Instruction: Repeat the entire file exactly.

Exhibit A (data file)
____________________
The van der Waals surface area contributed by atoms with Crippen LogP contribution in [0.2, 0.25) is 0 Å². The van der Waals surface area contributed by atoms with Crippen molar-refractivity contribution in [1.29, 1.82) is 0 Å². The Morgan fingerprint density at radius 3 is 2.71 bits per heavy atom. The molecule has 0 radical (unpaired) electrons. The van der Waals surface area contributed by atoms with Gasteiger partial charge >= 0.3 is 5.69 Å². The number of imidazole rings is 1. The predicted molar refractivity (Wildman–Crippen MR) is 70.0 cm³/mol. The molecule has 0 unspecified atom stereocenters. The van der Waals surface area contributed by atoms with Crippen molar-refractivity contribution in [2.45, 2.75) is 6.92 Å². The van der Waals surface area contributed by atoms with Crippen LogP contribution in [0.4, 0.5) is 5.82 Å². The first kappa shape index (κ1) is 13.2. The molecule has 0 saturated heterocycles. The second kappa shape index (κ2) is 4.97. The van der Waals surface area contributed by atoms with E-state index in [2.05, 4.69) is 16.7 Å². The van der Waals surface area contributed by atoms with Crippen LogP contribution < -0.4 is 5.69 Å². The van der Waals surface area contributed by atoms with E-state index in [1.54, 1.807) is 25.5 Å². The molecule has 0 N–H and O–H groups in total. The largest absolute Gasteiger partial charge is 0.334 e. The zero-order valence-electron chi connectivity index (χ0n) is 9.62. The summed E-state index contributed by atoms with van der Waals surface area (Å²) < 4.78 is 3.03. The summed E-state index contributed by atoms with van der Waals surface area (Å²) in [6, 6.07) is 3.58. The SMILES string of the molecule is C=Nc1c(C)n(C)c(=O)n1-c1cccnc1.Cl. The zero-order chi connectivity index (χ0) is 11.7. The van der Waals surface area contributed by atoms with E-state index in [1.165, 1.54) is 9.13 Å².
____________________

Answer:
The van der Waals surface area contributed by atoms with Crippen LogP contribution in [0.2, 0.25) is 0 Å². The van der Waals surface area contributed by atoms with Crippen molar-refractivity contribution in [1.29, 1.82) is 0 Å². The Morgan fingerprint density at radius 3 is 2.71 bits per heavy atom. The molecule has 0 radical (unpaired) electrons. The van der Waals surface area contributed by atoms with Gasteiger partial charge >= 0.3 is 5.69 Å². The number of imidazole rings is 1. The predicted molar refractivity (Wildman–Crippen MR) is 70.0 cm³/mol. The molecule has 0 unspecified atom stereocenters. The van der Waals surface area contributed by atoms with Crippen molar-refractivity contribution in [2.45, 2.75) is 6.92 Å². The van der Waals surface area contributed by atoms with Crippen LogP contribution in [0.4, 0.5) is 5.82 Å². The first kappa shape index (κ1) is 13.2. The molecule has 0 saturated heterocycles. The second kappa shape index (κ2) is 4.97. The van der Waals surface area contributed by atoms with E-state index in [2.05, 4.69) is 16.7 Å². The van der Waals surface area contributed by atoms with Crippen LogP contribution < -0.4 is 5.69 Å². The van der Waals surface area contributed by atoms with E-state index in [1.54, 1.807) is 25.5 Å². The molecule has 0 N–H and O–H groups in total. The largest absolute Gasteiger partial charge is 0.334 e. The zero-order valence-electron chi connectivity index (χ0n) is 9.62. The summed E-state index contributed by atoms with van der Waals surface area (Å²) < 4.78 is 3.03. The summed E-state index contributed by atoms with van der Waals surface area (Å²) in [6, 6.07) is 3.58. The SMILES string of the molecule is C=Nc1c(C)n(C)c(=O)n1-c1cccnc1.Cl. The zero-order chi connectivity index (χ0) is 11.7. The van der Waals surface area contributed by atoms with E-state index in [1.165, 1.54) is 9.13 Å².